Leustetten’s Bark Mill was built in 1835 as a half-timbered structure, slightly uphill from the tannery on the village square. Today, thanks to a private initiative on the part of the Hummel family, it’s been preserved and can be visited as a museum.
About 300 metres (or 330 yards) upstream from the Bark Mill, water is diverted from the village stream to drive the water wheel. Hydro energy was transmitted via the water wheel to various pulleys by means of transmission belts. They drove a bark mill, a fulling barrel, a grindstone and a leather roller.
Originally, there was a smaller water wheel on the side of the building facing the road. But in 1870, the mill wheel was moved to the gable end. The gradient was steeper there, so a larger wheel could be powered more effectively. The Bark Mill’s water wheel has a diameter of about five metres – a little over 16 feet – and is still operational. The hub, the journal bearings, the metal plates in the paddles and two spokes have all been preserved, as have the transmission axles.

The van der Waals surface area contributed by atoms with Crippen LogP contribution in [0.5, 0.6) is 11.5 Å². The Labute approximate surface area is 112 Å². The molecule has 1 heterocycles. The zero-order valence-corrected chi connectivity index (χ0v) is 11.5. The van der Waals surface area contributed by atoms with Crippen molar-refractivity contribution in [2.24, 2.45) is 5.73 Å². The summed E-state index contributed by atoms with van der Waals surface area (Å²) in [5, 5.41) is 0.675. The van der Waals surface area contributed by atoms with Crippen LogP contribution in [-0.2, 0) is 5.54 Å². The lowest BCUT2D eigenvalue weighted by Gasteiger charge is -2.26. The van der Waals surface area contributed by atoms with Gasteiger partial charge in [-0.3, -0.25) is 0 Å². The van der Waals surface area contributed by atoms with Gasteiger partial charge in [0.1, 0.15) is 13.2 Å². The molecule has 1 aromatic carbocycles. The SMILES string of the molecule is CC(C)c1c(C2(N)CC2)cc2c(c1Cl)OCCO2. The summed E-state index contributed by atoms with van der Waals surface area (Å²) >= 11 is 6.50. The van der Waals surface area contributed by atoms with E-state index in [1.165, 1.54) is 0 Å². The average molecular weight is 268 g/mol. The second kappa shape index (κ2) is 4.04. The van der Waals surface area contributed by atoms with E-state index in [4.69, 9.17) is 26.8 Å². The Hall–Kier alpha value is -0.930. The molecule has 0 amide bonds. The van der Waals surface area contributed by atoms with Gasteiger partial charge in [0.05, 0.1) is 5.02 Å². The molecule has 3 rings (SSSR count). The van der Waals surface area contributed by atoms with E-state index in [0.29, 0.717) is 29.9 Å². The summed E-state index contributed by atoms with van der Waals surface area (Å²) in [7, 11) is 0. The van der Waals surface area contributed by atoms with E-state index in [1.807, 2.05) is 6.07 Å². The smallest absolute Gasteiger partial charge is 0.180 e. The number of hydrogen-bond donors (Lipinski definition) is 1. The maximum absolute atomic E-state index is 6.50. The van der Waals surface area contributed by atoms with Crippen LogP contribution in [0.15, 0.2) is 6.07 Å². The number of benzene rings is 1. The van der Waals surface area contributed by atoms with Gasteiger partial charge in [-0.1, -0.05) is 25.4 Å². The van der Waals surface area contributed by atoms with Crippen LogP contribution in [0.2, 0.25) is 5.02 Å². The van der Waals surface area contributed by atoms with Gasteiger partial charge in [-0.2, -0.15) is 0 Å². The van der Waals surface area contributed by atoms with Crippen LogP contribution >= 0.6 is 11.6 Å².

If you’d like to hear some general information about how mills are powered by water wheels, please press number 7.
Inside the Bark Mill, everything is geared towards operating efficiently. The dried bark was stored on the upper floor and decanted into the lower room through a hatch in the ceiling – perhaps you’ve already noticed the pane of glass that now covers the opening. There used to be a barking machine in here to coarsely chop the pieces of bark. They could then be ground into tan of varying degrees of fineness. The tannins from the bark were essential to the chemical transformation process from raw animal skin to hard leather.
All depictions: © Gemeinde Fricklingen